Cross Country was AWESOME!! It was so much fun, and he felt good the whole time. We did "two waters for the price of one" because I was a bit worried about him stopping, so we trotted through the unmarked water crossing and then looped back to trot through the flagged one. He did both just fine, so it just amounted to more schooling. He did awkwardly canter stride over a telephone pole sized log, but he just didn't feel like it was a real jump worthy of any effort. My friend rode along with the chaser so actually videoed the whole thing! I cut it down a little, but I could just watch him canter along between jumps all day long. He's so smooth and flowing out there, I love it. 

I know I just gushed on and on about him in my schooling post, but he is getting so good at his job, it is so cool to feel. He's locking on to the jumps and even when he is unsure about brightly colored fillers, standards, etc if I close my leg, he instantly goes "Yep, okay, got it" and gets it done. He also stood tied to the trailer all day with his fan and water and gave zero shits about anything going on around him.

So relaxed, napping after dressage

We moved up from our 3rd after dressage to end up 1st! 

Friday, October 1, 2021

September Wrap Up

Our FIRST show together! And he was perfect!!!! 

September we had: 
  • 21 rides
    • 2 at Rocking Horse - schooling/sight seeing the day before and then the show 
    • 1 ride-a-test turned into schooling at a dressage arena away from home - also on his best behavior 
    • 2 Cross Country schoolings - Barnstaple on our own then our AWESOME lesson at Majestic on Wednesday. 
    • 4 lessons with JT - continuing to work on softening and bending his body and lifting his withers. I discovered that my seatbones now both make ovals as he walks. I'd been puzzled before whey they didn't and thought I must have stiffened up since learning that feeling at a centered riding clinic as a teenager. Turns out it was that his back wasn't moving. 
  • We introduced Equibands with the idea that if this kept his back up and his hind leg engaged I might be able to unproductively fuss less 
    • 2 lunging sessions - he was fairly explosive in the canter with the bands. In hind sight I should have probably confirmed his lunging before introducing the bands to the mix. I hadn't done more than spin him in a few trot circles to check soundness since I got him. 
Hrmmm why am I halted square? 
    • 5 rides
      • Accidental canter in the third ride that was actually LOVELY and had a beautiful rocking horse motion to it. After that we cantered in the next two rides and it was just so flowing and through. 
      • One that he seemed very angry about the bands and even after I took them off was a bit of a twit bucking and running after jumps. Unclear what was going on, but his tail was ANGRY the whole ride. We quit after one nice soft cross rail.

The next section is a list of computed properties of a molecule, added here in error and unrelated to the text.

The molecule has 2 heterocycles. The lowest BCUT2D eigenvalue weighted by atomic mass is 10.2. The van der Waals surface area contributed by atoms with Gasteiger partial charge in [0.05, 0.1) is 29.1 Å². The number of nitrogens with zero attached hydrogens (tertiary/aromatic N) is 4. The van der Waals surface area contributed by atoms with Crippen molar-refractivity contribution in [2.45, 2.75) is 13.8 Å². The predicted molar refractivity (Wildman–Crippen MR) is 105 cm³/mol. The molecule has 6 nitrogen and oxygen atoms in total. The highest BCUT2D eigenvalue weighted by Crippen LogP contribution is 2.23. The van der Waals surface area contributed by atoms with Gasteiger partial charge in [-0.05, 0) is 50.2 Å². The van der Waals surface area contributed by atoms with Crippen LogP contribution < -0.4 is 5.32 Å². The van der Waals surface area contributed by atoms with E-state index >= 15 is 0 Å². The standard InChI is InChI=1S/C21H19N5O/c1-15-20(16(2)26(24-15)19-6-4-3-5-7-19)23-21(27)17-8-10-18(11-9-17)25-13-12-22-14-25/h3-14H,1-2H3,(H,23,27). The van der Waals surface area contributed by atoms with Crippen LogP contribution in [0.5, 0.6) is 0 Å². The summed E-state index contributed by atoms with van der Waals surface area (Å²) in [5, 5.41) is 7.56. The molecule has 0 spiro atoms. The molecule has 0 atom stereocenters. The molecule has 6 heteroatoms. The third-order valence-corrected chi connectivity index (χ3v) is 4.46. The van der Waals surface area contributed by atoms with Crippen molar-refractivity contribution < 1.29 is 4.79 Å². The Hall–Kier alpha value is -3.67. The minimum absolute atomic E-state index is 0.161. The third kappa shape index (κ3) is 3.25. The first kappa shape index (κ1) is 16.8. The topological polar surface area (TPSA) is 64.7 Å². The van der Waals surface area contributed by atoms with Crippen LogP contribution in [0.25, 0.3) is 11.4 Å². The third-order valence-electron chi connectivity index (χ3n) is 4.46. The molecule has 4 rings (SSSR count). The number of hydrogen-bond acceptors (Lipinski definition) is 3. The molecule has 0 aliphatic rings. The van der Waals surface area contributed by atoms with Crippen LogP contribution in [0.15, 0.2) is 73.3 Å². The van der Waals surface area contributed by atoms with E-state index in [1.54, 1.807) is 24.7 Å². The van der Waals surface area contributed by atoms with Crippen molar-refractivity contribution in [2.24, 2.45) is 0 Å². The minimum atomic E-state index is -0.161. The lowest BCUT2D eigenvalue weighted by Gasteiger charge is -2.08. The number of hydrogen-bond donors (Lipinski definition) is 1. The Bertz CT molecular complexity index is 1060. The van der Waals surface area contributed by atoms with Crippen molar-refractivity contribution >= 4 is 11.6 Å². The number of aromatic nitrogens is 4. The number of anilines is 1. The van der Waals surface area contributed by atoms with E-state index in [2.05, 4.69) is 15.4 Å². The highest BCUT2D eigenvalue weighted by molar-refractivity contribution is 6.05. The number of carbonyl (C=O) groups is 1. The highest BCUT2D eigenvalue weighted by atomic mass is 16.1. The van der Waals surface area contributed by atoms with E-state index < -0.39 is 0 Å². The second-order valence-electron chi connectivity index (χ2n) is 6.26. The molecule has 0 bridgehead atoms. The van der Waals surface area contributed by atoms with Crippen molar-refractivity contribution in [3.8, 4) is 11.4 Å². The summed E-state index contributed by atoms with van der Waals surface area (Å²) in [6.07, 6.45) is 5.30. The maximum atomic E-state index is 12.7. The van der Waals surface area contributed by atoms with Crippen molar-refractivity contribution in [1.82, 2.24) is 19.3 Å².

• Some fun corrective exercises from Jec Aristotle Ballou's book
    • Small serpentine over ground poles - poles are in a straight line, tightly serpentine back and forth over them 
    • Figure 8 over cavaletti angling the cavaletti - definitely helped him move and loosen his shoulders
    • Very unsuccessful attempt at raised walk poles on a circle. I only had dressage ring pieces to set the poles on and they fell so often that I just quit resetting. 
    • Straddling a ground pole in hand - left feet on one side, right feet on the other. We had tried this when he was off in March or April. He completely barreled through me then and didn't understand at all. This time he actually was so relaxed he did it mostly with his eyes closed?? When we got the back feet to go on either side and I paused to praise, his eyes were fully closed like he was napping as he was doing it. Don't know if this was truly him "going internally" to process his proprioception of his feet over the pole or if I was there at his siesta time and he was just letting me move his body around. Either way pretty fun. 
  • Overall a good body condition. He's built a lot of muscle and is just slightly under where I want him weight wise. Combination of alfalfa every time we haul (at least once a week), lunch on the days we ride, and his fat supplement. 
  • A few bonding sessions with my husband. Yoshi didn't exactly make a great first (actually third or so time that he was around him) impression with his lunging at him over the stall door with mouth open, so he's had some ground to make up. We took him for an in hand walk around the neighborhood which he was pretty good for and then my husband helped me work on him with the massage gun and helped with the straddling the pole exercise. It was nice that he finally got to see the sweet, calm, soft side of Yoshi too.